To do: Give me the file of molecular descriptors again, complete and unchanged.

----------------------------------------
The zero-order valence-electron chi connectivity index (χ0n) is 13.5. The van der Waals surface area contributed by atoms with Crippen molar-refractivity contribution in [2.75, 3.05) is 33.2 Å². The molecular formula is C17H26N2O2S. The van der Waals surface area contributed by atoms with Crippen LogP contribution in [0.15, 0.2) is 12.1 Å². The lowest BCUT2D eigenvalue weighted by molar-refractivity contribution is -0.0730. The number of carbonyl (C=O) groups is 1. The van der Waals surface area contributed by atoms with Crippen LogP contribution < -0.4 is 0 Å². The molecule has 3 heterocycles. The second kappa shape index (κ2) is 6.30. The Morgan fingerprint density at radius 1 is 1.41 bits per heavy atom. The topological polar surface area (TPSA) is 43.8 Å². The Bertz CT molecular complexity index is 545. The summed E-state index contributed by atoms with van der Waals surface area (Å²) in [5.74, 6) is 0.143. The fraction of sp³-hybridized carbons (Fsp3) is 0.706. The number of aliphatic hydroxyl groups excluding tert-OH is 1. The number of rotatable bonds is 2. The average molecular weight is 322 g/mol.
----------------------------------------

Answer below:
The zero-order valence-electron chi connectivity index (χ0n) is 13.5. The van der Waals surface area contributed by atoms with Crippen molar-refractivity contribution in [2.75, 3.05) is 33.2 Å². The molecular formula is C17H26N2O2S. The van der Waals surface area contributed by atoms with Crippen LogP contribution in [0.15, 0.2) is 12.1 Å². The lowest BCUT2D eigenvalue weighted by molar-refractivity contribution is -0.0730. The number of carbonyl (C=O) groups is 1. The van der Waals surface area contributed by atoms with Crippen LogP contribution < -0.4 is 0 Å². The molecule has 3 heterocycles. The second kappa shape index (κ2) is 6.30. The Morgan fingerprint density at radius 1 is 1.41 bits per heavy atom. The topological polar surface area (TPSA) is 43.8 Å². The Bertz CT molecular complexity index is 545. The summed E-state index contributed by atoms with van der Waals surface area (Å²) in [5.74, 6) is 0.143. The fraction of sp³-hybridized carbons (Fsp3) is 0.706. The number of aliphatic hydroxyl groups excluding tert-OH is 1. The number of rotatable bonds is 2. The average molecular weight is 322 g/mol.